It is strange, to feel as though one is being discriminated against, especially when those surrounding the ‘one’, who are doing the discriminating, are seemingly unaware that they are doing so. In this day and age, when everyone is supposed to be open-minded, tolerant, and ‘non-judgy’ (or at least, you should act like it, even if you’re rather stuffy and judgmental in heart and/or mind). Because there is no crime greater than intolerance. And yet, it happens that some people are (sometimes unwittingly) rather ignorant bigots. The assumption, even in a crowd of complete strangers, seems to be that there is ideological conformity, if not total uniformity, amongst ‘educated’, and mostly functional, young people. Thus, things get said which might not otherwise, if speakers were made aware that ideological opponents and dissenters are not (obvious) whackos. For example, let there be a premise q that is, “Mr MacGregor ought to stop persecuting rabbits.” In our fictional world, all those who agree with this believe themselves not only to be a majority, but believe that anyone who disagrees must be warped (after all, who wouldn’t be on the side of cute, fluffy bunnies?), immoral, perverse, ignorant, and probably has an extra limb growing somewhere as a ‘tell’. In the midst of a group of strangers (we’ll say they’re a new book club meeting for the first time), the subject of Mr. MacGregor comes up; not only are those in favor of the premise quite animated about the issue, and not only do they express vehement disagreement with their opponents, but readily, openly question their opponents’ character and principles, and even their intelligence. Before too long, this (apparent) majority in the group descends from criticism to personally derisive comments, like, “I’d hate to meet one of those rabbit-haters in the street; they probably hit people with glasses on”; or, “I bet they think the world is flat, or something ludicrous like that; they must be stupid to disagree with premise q!” Naturally so! None of them, however, notices the one or two people shifting uncomfortably, who is/are secretly thinking, “Well, Mr MacGregor doesn’t grow his vegetables for rabbits to dig up”, or, “Perhaps he should look for humane methods to keep them out, but I certainly don’t oppose him trying to protect his garden. But I don’t dare say anything, because everyone will jump on me and call me a horrible person.” This kind of atmosphere does not foster good-will, productive dialogue, or free exchange in the so-called ‘Marketplace of Ideas.’ It also doesn’t foster critical thought, because it encourages people to demean opponents, think of them as intellectual or moral inferiors, and thus to disregard their arguments without even hearing and considering them. If a position can’t withstand scrutiny, it’s certainly not worth having; but a position should be considered equally worthless if one does not hear the arguments against it in good faith and with an open mind, even if a critical one. And if in the end, a person is not persuaded, it’s not often that an ideological opponent is actually a moron or villain. Of course there are exceptions, but we’re talking about run-of-the-mill ‘decent’ folk. People really ought to be careful, because company could be more mixed than they expect (the anti-q folks probably don’t have faun-ish horns on their heads, so you don’t know who they are), and offence and intimidation (even unintentional) ought to be avoided.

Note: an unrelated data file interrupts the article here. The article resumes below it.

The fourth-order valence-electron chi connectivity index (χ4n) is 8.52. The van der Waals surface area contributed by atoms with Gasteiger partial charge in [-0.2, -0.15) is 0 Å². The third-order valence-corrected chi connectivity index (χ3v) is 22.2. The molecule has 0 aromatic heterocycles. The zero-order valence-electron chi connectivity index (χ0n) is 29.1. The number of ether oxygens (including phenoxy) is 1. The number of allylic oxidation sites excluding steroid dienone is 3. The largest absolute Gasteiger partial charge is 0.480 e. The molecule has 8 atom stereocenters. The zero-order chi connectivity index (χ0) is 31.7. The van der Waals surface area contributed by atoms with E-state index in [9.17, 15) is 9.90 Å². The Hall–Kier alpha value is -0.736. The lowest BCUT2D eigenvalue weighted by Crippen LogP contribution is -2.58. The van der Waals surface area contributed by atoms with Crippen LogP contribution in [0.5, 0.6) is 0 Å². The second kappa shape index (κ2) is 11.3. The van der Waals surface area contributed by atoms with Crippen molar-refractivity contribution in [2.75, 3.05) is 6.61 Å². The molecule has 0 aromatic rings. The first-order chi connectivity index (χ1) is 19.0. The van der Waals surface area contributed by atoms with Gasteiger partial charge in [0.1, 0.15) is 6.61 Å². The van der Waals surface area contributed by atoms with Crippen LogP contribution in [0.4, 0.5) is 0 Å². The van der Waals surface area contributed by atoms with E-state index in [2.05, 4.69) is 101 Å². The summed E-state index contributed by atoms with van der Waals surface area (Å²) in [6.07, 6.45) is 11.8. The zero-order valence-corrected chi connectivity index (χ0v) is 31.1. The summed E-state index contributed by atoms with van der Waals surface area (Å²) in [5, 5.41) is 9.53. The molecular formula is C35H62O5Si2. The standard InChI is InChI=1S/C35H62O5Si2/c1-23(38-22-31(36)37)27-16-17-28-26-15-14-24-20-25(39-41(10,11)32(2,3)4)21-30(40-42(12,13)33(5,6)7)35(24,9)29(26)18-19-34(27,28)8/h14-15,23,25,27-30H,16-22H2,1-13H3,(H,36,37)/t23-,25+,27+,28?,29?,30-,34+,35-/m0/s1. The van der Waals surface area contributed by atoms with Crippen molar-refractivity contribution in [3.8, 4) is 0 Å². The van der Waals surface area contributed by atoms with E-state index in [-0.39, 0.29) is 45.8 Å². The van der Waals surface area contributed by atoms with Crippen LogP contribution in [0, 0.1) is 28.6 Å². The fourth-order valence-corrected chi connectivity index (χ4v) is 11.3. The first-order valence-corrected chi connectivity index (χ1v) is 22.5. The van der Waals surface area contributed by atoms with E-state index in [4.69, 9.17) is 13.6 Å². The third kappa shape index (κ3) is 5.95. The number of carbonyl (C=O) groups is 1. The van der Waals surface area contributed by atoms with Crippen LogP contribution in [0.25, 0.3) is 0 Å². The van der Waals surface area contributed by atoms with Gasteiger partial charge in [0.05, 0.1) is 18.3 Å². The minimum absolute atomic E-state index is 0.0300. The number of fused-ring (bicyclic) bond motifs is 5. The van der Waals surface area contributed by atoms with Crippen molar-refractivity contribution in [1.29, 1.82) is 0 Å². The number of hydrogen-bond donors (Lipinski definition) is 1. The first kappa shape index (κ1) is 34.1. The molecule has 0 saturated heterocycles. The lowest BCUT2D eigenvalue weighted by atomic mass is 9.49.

“[Mark] had never before known what an Idea meant: he had always thought till now that they were things inside one’s own head. But now, when his head was continually attacked and often completely filled with the clinging corruption of the training, this Idea towered up above him — something which obviously existed quite independently of himself and had hard rock surfaces which would not give, surfaces he could cling to.” —That Hideous Strength, CS Lewis